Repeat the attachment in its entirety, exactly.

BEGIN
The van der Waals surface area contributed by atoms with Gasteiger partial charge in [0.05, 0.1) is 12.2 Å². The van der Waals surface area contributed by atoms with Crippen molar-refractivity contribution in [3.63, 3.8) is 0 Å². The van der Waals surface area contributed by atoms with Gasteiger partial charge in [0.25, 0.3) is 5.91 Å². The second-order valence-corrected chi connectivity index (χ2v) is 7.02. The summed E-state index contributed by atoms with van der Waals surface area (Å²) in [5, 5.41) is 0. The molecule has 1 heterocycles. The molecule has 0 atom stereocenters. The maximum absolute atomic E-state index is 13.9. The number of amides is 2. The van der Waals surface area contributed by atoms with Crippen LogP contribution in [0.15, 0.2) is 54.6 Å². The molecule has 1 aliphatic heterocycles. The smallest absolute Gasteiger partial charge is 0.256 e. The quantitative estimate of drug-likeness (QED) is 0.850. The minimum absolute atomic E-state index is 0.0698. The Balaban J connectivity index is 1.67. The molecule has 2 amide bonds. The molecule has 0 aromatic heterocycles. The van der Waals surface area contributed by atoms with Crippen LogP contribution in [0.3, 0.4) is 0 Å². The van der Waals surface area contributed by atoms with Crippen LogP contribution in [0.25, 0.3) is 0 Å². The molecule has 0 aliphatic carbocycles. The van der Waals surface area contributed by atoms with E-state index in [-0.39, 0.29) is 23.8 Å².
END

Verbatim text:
The van der Waals surface area contributed by atoms with Gasteiger partial charge in [0.05, 0.1) is 12.2 Å². The van der Waals surface area contributed by atoms with Crippen molar-refractivity contribution in [3.63, 3.8) is 0 Å². The van der Waals surface area contributed by atoms with Gasteiger partial charge in [0.25, 0.3) is 5.91 Å². The second-order valence-corrected chi connectivity index (χ2v) is 7.02. The summed E-state index contributed by atoms with van der Waals surface area (Å²) in [5, 5.41) is 0. The molecule has 1 heterocycles. The molecule has 0 atom stereocenters. The maximum absolute atomic E-state index is 13.9. The number of amides is 2. The van der Waals surface area contributed by atoms with Crippen LogP contribution in [0.15, 0.2) is 54.6 Å². The molecule has 1 aliphatic heterocycles. The smallest absolute Gasteiger partial charge is 0.256 e. The quantitative estimate of drug-likeness (QED) is 0.850. The minimum absolute atomic E-state index is 0.0698. The Balaban J connectivity index is 1.67. The molecule has 2 amide bonds. The molecule has 0 aromatic heterocycles. The van der Waals surface area contributed by atoms with Crippen LogP contribution in [0.3, 0.4) is 0 Å². The van der Waals surface area contributed by atoms with Crippen LogP contribution in [0.25, 0.3) is 0 Å². The molecule has 0 aliphatic carbocycles. The van der Waals surface area contributed by atoms with E-state index in [-0.39, 0.29) is 23.8 Å².